The Constitution of the Jeffersonian Republic:
Article II - Legislative

This page Copyright © 2014, Karl Leffler
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SECTION 1. No elected or appointed Councilor, Senator, Representative, or other agent or officer of the Jeffersonian Republic, or territory subject to its jurisdiction, shall in any way be exempt from the Laws of the Jeffersonian Republic, except in cases of Diplomatic Immunity, and then only as defined by the Department of State.

SECTION 2. All Legislative powers herein granted shall be vested in a Congress of the Jeffersonian Republic, which shall consist of a Senate and a House of Representatives.

SECTION 3. The House of Representatives shall be composed of Members chosen every sixth Monticellan year by the people of each Province.

No Person shall be a Representative who shall not have been eight years a Citizen of the Jeffersonian Republic, and who shall not, when elected, be an inhabitant of that Province in which he shall be chosen. No Representative shall be elected to more than five terms, and no more than three of those terms shall be consecutive to any other.

Representatives shall be apportioned among each Province which may be included within this Republic, according to their respective Numbers. The actual Enumeration shall be made within three Years after the first Meeting of the Congress of the Jeffersonian Republic, and within every subsequent Term of ten Years. The census shall be prohibited from gathering any information beyond the name, location of residence, and status of Citizenship or Subjectry of each person. The Number of Representatives shall not exceed one for every thirty thousand Persons, but each Province shall have at least one Representative; and until such enumeration shall be made, the Province of West Continent, Monticello, shall be entitled to choose eight, East Continent, Monticello, eight, South Continent, Monticello, five, Grande, New Texas, eight, and Panhandle, New Texas, six.

When vacancies happen in the Representation from any Province, the Executive Authority thereof shall issue Writs of Election to fill such Vacancies.

The House of Representatives shall choose their Speaker and other Officers; and shall have the sole Power of Impeachment.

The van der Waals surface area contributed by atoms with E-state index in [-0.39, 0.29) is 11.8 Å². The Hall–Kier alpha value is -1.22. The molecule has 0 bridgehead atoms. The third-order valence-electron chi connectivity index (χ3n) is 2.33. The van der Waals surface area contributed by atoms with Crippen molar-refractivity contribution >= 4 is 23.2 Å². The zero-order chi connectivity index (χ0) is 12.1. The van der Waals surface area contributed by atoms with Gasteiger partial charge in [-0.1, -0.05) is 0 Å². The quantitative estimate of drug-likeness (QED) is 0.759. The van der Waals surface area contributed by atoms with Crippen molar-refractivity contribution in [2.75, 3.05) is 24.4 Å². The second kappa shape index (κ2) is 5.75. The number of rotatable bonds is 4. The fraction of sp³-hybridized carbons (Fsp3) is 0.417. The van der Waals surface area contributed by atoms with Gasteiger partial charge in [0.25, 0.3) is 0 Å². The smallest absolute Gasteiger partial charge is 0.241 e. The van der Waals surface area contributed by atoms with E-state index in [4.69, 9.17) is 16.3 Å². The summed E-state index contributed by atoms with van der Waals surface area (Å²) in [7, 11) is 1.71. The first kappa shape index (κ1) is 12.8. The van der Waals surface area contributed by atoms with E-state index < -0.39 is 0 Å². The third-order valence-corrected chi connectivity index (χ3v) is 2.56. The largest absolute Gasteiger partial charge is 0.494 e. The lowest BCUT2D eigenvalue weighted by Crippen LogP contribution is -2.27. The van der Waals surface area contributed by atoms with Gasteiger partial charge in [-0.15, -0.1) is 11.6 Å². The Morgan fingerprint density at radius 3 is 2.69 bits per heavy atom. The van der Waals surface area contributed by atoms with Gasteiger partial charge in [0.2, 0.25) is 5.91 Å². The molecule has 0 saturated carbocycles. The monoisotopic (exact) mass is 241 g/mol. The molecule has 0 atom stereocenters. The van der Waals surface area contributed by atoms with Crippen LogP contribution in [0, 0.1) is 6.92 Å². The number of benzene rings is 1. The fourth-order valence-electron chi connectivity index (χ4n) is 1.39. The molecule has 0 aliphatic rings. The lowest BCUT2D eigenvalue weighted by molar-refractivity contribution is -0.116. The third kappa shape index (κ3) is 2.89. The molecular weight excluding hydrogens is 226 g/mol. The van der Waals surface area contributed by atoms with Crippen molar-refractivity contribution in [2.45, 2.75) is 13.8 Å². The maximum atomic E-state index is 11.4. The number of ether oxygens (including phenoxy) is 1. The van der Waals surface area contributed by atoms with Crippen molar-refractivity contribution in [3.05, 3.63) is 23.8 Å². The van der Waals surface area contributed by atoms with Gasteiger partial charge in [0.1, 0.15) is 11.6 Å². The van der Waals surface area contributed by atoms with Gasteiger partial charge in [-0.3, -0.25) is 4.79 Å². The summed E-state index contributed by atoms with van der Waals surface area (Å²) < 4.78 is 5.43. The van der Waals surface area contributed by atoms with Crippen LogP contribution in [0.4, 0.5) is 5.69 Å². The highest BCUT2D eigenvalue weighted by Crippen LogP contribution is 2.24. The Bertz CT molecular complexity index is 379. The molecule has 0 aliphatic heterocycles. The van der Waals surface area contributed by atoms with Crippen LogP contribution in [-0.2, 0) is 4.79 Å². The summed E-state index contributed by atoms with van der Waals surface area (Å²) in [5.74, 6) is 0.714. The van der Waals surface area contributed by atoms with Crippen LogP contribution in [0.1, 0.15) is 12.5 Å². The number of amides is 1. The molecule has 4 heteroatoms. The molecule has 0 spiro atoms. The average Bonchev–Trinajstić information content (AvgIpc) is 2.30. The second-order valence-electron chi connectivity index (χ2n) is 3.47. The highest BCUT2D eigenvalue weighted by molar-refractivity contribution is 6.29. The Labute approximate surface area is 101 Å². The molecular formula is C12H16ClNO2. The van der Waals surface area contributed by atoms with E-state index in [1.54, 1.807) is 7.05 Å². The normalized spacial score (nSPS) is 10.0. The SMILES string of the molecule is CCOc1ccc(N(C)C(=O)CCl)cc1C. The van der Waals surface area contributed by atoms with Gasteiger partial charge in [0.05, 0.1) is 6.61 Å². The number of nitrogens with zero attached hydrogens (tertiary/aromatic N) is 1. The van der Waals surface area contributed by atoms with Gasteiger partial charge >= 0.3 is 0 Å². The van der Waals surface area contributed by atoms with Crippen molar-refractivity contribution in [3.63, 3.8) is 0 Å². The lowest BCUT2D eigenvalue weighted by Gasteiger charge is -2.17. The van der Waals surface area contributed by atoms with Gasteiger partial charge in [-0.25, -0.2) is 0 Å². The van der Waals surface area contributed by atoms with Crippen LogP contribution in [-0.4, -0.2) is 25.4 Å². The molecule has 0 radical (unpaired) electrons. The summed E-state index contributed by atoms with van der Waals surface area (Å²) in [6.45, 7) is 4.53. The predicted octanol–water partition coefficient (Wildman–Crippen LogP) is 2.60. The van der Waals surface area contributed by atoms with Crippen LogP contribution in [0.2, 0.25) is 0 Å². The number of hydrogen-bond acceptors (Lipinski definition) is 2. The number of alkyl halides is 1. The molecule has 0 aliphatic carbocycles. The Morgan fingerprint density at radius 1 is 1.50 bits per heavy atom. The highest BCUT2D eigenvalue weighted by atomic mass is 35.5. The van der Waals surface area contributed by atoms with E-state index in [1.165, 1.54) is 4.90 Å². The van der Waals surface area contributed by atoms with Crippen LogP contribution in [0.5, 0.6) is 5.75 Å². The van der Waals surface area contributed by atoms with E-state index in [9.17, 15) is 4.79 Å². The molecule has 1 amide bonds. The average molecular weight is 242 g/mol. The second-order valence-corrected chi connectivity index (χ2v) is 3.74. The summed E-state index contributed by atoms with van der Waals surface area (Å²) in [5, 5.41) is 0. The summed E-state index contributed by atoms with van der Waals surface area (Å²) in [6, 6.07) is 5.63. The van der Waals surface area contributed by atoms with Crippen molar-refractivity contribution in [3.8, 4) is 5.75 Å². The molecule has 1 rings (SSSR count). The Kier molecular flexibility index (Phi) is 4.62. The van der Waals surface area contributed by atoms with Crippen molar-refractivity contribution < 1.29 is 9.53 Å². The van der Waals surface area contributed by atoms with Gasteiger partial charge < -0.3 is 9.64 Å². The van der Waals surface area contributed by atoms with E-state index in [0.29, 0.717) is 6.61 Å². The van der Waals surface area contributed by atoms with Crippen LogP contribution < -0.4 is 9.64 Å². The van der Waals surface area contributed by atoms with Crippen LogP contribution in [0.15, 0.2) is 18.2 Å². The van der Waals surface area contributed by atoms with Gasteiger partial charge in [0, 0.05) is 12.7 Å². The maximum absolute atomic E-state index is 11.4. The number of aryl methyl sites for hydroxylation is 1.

SECTION 4. The Senate of the Jeffersonian Republic shall be composed of two Senators from each Province, chosen by the legislature thereof for six years; and each Senator shall have one vote.

Immediately after they shall be assembled in consequence of the first Election, they shall be divided as equally as may be into three Classes. The seats of the Senators of the first Class shall be vacated at the expiration of the second year, of the second Class at the expiration of the fourth year, and of the third Class at the expiration of the sixth year, so that one-third may be chosen every second year; and if vacancies happen by resignation, or otherwise, during the Recess of the Legislature of any Province, the Executive Body thereof may make temporary appointments until the next Meeting of the Legislature, which shall then fill such vacancies.

No Person shall be a Senator who shall not have been nine years a Citizen of the Jeffersonian Republic, and who shall not, when elected, be an inhabitant of that Province for which he shall be chosen. No Senator shall be elected to more than three terms, and no more than two of those terms shall be consecutive to any other.

The three junior members of the Pentamvirate of the Jeffersonian Republic shall be Triumvirate of the Senate, but shall have no vote, unless the Senate be equally divided. The Senate shall choose their other Officers.

The Senate shall have the sole power to try all impeachments. When sitting for that purpose, they shall be on oath or affirmation. When a Councilor of the Pentamvirate of the Jeffersonian Republic is tried, the Chief Justice shall preside: and no Person shall be convicted without the concurrence of two-thirds of the members present.

Judgement in case of impeachment shall not extend further than to removal from office, and disqualification to hold and enjoy any office of honor, trust or profit under the Jeffersonian Republic; but the party convicted shall nevertheless be liable and subject to indictment, trial, judgement and punishment, according to Law.

SECTION 5. The times, places and manner of holding elections for senators and representatives, shall be prescribed in each Province by the legislature thereof; but the Congress may at any time by law make or alter such regulations, except as to the places of choosing Senators.